Vietnam Issues Administrative Penalties for Customs Violations: Decree 128

Posted by Written by Siddharth Bhatla Reading Time: 3 minutes
  • Vietnam recently issued new regulations outlining administrative penalties for customs violations effective December 10, 2020.
  • Fines range from late submission of customs documents for tax incentive programs, automotive components, and duty-free goods.
  • Import-export businesses should study the decree carefully to avoid being subject to administrative penalties brought by the new regulation.

The Vietnamese government issued Decree 128/2020/ND-CP (Decree 128) regulating administrative penalties resulting from customs violations. The regulation replaces Decree 127/2013/ND-CP and Decree 45/2016/ND-CP and will take effect on December 10, 2020. The decree introduces several new penalties and is expected to make the country’s customs protocols more conducive to international trade.

Some notable changes include the addition of new penalties related to the import-export of counterfeit goods and politically sensitive items. Business entities committing violations may be liable to additional sanctions subject to the nature and seriousness of the violation.

These sanctions empower customs to seize material evidence of violations or force the expulsion of law-breaching-goods out of Vietnam within the time limit. For the goods that are sold, dispersed, or destroyed in breach of the law, a penalty equivalent to their cost may be imposed.

Customs violations

Decree 128 encompasses several aspects of customs regulations ranging from filing for tax with illegal or incorrect documents or manipulating tax dossiers to reduce payable tax.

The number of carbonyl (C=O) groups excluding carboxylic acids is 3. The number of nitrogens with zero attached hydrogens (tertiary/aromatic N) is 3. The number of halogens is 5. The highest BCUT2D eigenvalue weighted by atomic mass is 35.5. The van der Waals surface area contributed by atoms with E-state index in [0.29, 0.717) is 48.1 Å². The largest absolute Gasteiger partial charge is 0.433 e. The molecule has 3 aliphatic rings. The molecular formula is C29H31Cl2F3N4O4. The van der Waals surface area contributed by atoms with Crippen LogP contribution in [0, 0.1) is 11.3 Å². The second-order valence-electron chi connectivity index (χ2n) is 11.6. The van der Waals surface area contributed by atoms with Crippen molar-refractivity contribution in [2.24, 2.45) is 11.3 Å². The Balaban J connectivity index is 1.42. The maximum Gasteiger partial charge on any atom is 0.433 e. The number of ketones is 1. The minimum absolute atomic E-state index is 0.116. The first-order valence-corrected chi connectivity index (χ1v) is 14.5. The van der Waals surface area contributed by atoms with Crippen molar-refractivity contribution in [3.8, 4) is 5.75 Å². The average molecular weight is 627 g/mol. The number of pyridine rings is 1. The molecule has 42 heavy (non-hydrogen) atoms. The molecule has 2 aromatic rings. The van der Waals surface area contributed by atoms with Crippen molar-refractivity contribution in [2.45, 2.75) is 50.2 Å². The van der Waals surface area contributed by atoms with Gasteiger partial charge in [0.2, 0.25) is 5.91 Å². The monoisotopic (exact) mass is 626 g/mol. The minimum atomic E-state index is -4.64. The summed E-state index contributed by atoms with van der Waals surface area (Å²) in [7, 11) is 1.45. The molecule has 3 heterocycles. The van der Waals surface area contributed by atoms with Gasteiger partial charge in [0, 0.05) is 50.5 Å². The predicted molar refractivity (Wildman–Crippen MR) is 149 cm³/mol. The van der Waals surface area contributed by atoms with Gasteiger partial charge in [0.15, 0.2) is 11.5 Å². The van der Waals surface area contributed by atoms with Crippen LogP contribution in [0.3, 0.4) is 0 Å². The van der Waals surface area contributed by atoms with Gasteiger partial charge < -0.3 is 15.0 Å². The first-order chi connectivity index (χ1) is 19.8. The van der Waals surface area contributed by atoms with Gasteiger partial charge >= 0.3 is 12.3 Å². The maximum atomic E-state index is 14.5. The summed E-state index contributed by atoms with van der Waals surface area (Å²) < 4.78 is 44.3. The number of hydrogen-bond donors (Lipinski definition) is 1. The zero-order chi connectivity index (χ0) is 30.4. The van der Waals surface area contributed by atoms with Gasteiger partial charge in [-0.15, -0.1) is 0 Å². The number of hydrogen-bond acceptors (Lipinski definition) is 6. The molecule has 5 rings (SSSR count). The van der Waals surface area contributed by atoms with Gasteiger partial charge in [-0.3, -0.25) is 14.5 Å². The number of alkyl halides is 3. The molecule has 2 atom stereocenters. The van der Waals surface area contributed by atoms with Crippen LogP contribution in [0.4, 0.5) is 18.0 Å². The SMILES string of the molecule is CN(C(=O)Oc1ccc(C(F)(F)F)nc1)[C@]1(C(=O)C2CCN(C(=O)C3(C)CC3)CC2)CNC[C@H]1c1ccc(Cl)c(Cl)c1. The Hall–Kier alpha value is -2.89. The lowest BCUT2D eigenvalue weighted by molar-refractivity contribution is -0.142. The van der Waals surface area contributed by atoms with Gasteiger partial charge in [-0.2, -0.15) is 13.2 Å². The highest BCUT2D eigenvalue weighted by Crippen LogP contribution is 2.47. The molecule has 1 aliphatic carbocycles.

Delayed documentation

Failure in the timely submission of certain customs documents may qualify as a violation as per Decree 128. Such time-critical documents include the following:

  • Declarations of actual payment and additional adjustments in the customs valuation;
  • Application for tax-exemption on imported automobile components for manufacturing, assembly, and supporting industry; and
  • Notification of bill-of-materials (BOM) for manufactured products.

Irregularities in customs declaration

False declaration of taxable imported goods, specifically in terms of quantity, name, type, quality, customs value, origin, and code, can also amount to a tax violation. Similar sanctions apply to goods imported into or exported from bonded warehouses or factories. Failure to disclose a special buyer-seller relationship that affects the customs valuation of goods also breaches the decree.

Tax declaration irregularities

Incorrect declarations that result in inadequate tax payable or an increase in exempted/reduced/refunded or uncontrolled tax amounts can attract penalties. The extent of the fine depends on whether the taxpayer can discover these irregularities before the customs department and compensate them.